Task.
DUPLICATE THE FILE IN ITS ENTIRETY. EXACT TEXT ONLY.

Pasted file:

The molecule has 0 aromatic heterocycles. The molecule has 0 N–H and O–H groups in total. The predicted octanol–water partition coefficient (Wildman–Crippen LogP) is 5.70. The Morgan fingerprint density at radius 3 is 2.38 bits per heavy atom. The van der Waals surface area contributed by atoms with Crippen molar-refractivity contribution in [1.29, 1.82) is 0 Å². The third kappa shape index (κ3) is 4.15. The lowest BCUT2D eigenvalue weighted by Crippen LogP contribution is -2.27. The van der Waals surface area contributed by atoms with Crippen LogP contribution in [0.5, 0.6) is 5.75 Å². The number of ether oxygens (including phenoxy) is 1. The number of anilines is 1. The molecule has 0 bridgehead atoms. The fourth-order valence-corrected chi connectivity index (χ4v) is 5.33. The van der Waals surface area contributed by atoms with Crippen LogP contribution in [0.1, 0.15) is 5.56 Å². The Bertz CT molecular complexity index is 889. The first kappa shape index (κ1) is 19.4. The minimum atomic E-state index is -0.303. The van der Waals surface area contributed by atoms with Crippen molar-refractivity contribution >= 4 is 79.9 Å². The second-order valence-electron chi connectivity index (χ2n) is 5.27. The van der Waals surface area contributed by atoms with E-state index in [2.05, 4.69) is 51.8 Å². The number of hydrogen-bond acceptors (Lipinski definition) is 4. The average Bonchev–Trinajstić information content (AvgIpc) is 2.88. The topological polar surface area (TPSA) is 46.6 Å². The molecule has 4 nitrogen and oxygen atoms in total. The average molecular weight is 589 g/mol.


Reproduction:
The molecule has 0 aromatic heterocycles. The molecule has 0 N–H and O–H groups in total. The predicted octanol–water partition coefficient (Wildman–Crippen LogP) is 5.70. The Morgan fingerprint density at radius 3 is 2.38 bits per heavy atom. The van der Waals surface area contributed by atoms with Crippen molar-refractivity contribution in [1.29, 1.82) is 0 Å². The third kappa shape index (κ3) is 4.15. The lowest BCUT2D eigenvalue weighted by Crippen LogP contribution is -2.27. The van der Waals surface area contributed by atoms with Crippen LogP contribution in [0.5, 0.6) is 5.75 Å². The number of ether oxygens (including phenoxy) is 1. The number of anilines is 1. The molecule has 0 bridgehead atoms. The fourth-order valence-corrected chi connectivity index (χ4v) is 5.33. The van der Waals surface area contributed by atoms with Crippen LogP contribution in [0.1, 0.15) is 5.56 Å². The Bertz CT molecular complexity index is 889. The first kappa shape index (κ1) is 19.4. The minimum atomic E-state index is -0.303. The van der Waals surface area contributed by atoms with Crippen molar-refractivity contribution >= 4 is 79.9 Å². The second-order valence-electron chi connectivity index (χ2n) is 5.27. The van der Waals surface area contributed by atoms with E-state index in [2.05, 4.69) is 51.8 Å². The number of hydrogen-bond acceptors (Lipinski definition) is 4. The average Bonchev–Trinajstić information content (AvgIpc) is 2.88. The topological polar surface area (TPSA) is 46.6 Å². The molecule has 4 nitrogen and oxygen atoms in total. The average molecular weight is 589 g/mol.